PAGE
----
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"Team Ada: Ada Advocacy Issues (83 & 95)" <[log in to unmask]>
"W. Wesley Groleau x4923" <[log in to unmask]>
Thu, 10 Dec 1998 16:16:59 -0500
"W. Wesley Groleau x4923" <[log in to unmask]>
text/plain (64 lines)
>      The benefit is to the next guy that has to modify the code.  If the
> package is already there, then when something which was only used by a
> single subprogram is needed by another, "lifting" the variable is much
> easier.

I agree with this point.  However, I would not be likely to use this
nesting method if there was the remotest chance one of my subprograms
could ever be a candidate for re-use.  It is just in contrast to the
method some people use of writing 4,000 SLOC straight line procedures.
It's kind of like making the parent procedure a table of contents to the
substeps--only it's at the end.  Or like the parent is the "what" and the
nested routines are the "how".  In other words, it's not a modularity or
factoring technique, it's just a way of avoiding the alternate example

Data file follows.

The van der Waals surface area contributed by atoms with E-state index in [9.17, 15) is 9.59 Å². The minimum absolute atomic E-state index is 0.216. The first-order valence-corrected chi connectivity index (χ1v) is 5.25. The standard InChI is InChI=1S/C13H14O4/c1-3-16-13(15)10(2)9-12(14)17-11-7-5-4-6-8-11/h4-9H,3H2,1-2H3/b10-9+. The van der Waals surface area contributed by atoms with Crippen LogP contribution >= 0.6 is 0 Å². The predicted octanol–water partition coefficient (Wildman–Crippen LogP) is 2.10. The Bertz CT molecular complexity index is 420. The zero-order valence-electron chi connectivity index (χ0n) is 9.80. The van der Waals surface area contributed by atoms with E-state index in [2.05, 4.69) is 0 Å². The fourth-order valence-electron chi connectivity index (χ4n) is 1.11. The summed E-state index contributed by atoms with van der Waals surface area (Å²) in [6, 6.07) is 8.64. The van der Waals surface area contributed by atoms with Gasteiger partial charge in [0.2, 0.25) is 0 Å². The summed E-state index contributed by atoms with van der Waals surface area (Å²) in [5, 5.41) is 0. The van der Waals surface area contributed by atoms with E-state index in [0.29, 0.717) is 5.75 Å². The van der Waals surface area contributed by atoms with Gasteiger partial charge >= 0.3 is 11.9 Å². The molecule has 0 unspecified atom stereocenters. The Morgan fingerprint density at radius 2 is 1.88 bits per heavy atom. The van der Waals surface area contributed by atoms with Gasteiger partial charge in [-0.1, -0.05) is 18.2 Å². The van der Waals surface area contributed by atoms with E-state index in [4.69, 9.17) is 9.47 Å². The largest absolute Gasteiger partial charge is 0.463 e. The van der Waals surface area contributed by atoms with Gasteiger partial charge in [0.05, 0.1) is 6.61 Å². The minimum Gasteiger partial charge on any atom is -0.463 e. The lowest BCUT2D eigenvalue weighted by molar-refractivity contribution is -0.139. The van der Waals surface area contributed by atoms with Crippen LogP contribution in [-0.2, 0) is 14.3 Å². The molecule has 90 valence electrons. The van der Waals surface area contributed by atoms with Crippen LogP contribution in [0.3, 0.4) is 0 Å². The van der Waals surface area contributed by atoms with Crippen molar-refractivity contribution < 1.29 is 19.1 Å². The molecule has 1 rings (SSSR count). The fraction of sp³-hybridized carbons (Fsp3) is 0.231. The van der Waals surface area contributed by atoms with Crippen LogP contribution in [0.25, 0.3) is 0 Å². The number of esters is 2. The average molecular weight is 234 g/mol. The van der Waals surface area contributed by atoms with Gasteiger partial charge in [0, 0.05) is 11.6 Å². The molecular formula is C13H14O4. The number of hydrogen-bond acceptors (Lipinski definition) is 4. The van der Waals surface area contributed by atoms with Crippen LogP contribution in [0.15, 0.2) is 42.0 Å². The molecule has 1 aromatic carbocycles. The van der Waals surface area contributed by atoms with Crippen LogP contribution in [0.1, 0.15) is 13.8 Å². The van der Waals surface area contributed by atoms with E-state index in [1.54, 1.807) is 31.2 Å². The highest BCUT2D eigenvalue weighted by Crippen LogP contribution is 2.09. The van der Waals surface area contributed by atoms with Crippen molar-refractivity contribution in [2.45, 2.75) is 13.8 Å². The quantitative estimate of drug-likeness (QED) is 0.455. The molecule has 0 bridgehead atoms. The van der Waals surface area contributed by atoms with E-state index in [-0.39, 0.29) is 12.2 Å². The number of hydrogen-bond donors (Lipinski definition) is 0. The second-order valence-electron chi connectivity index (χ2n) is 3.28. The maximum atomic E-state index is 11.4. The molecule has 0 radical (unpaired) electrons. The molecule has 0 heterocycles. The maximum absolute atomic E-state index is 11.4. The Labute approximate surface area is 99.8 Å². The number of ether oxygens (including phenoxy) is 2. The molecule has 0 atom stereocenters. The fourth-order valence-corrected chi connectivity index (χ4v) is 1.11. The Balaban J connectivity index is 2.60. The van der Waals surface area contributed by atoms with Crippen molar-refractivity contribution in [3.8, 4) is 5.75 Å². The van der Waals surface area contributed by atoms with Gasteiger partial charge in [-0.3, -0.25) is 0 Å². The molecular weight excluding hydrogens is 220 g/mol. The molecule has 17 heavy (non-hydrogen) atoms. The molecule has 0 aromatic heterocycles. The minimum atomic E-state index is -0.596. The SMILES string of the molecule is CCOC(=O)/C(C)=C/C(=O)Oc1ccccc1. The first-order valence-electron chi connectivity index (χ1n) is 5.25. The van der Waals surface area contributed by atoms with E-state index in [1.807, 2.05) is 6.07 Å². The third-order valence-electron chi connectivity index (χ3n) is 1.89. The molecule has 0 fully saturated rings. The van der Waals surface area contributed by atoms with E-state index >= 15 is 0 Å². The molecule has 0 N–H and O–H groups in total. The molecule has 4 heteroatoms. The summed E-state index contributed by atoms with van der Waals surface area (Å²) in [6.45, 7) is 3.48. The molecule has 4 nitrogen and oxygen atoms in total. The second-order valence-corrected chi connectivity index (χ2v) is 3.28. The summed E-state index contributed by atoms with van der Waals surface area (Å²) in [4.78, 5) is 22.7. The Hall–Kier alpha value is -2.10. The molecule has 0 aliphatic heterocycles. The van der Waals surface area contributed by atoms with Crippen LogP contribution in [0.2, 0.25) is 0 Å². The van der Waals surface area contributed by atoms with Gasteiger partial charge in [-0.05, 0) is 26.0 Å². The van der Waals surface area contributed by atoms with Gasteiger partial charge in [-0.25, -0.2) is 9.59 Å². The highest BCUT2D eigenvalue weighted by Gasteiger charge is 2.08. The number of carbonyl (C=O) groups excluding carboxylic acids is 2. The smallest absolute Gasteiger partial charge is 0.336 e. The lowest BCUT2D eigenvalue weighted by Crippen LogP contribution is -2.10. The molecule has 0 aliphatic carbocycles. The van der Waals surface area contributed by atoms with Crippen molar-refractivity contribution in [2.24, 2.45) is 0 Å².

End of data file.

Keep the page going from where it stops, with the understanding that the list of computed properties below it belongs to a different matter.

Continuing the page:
I generally use this technique only when it's obvious that there will
never be any need to "lift" a routine to a higher nesting level.  As for
lifting variables, it's just as easy to lift a variable from a nested
routine to the parent routine.

I have seen this technique used by others in C.  The problem there is the
lack of nesting making the substeps visible where they shouldn't be.

procedure Trip is  -- the example I was trying NOT to use

begin  -- Trip

      -- Load_Car
      for I in 1 .. 100 loop  -- Why do people find 'Range so hard to use?
        Put (Suitcase(I), Car);
        if -- no more suitcases
          exit;  -- same question for exit when...
        end if;
      end loop;
      -- back out
      Put (Key, Ignition);
      ... (ten more SLOC to get out of driveway)
      -- go to onramp
      ... (ten more to point the car north, move it, find the ramp)
      -- get on highway
      (ten SLOC to get on the highway)
      -- Over_The_River
      (ten more SLOC)
      -- Through_The_Woods
      (twenty SLOC, every other one being Check For and Avoid_Wolf)
      (forty SLOC, including if's nested five deep to select the gas station)
      -- Lecture_Kids_About Manners
      Topic := Manners;
      (five SLOC)
      -- lecture kids about fighting
      Topic := Fighting;
      (same five SLOC)
      -- Lecture_Kids_About begging for candy
      Topic := Begging_For_Candy;
      (same five SLOC)
      -- ten more SLOC to "arrive at Grandmas"

-- notice people that do this don't believe in blank lines either?
-- it's like a two Kilobyte assembly language program with no subroutine calls :-)

end Trip;